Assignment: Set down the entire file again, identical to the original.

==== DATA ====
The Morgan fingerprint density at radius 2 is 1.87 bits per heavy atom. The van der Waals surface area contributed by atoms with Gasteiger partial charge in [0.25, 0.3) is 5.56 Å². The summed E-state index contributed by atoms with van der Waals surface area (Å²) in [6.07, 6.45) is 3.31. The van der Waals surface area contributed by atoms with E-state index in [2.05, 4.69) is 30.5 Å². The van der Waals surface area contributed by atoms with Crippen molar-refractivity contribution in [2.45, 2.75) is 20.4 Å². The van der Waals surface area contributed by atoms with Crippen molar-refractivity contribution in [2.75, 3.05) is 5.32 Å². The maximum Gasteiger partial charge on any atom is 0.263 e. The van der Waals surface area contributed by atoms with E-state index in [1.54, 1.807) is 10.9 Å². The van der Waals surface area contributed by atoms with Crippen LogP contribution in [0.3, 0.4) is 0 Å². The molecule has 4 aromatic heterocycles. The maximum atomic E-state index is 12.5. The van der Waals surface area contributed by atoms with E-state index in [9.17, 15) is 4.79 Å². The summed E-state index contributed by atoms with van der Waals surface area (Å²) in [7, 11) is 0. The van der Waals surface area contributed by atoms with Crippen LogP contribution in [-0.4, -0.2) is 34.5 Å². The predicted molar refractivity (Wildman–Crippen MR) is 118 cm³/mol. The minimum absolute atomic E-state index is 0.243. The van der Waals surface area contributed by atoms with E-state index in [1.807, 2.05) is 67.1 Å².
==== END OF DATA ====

The Morgan fingerprint density at radius 2 is 1.87 bits per heavy atom. The van der Waals surface area contributed by atoms with Gasteiger partial charge in [0.25, 0.3) is 5.56 Å². The summed E-state index contributed by atoms with van der Waals surface area (Å²) in [6.07, 6.45) is 3.31. The van der Waals surface area contributed by atoms with E-state index in [2.05, 4.69) is 30.5 Å². The van der Waals surface area contributed by atoms with Crippen molar-refractivity contribution in [2.45, 2.75) is 20.4 Å². The van der Waals surface area contributed by atoms with Crippen molar-refractivity contribution in [2.75, 3.05) is 5.32 Å². The maximum Gasteiger partial charge on any atom is 0.263 e. The van der Waals surface area contributed by atoms with E-state index in [1.54, 1.807) is 10.9 Å². The van der Waals surface area contributed by atoms with Crippen LogP contribution in [0.3, 0.4) is 0 Å². The molecule has 4 aromatic heterocycles. The maximum atomic E-state index is 12.5. The van der Waals surface area contributed by atoms with E-state index in [9.17, 15) is 4.79 Å². The summed E-state index contributed by atoms with van der Waals surface area (Å²) in [7, 11) is 0. The van der Waals surface area contributed by atoms with Crippen LogP contribution in [-0.4, -0.2) is 34.5 Å². The predicted molar refractivity (Wildman–Crippen MR) is 118 cm³/mol. The minimum absolute atomic E-state index is 0.243. The van der Waals surface area contributed by atoms with E-state index in [1.807, 2.05) is 67.1 Å².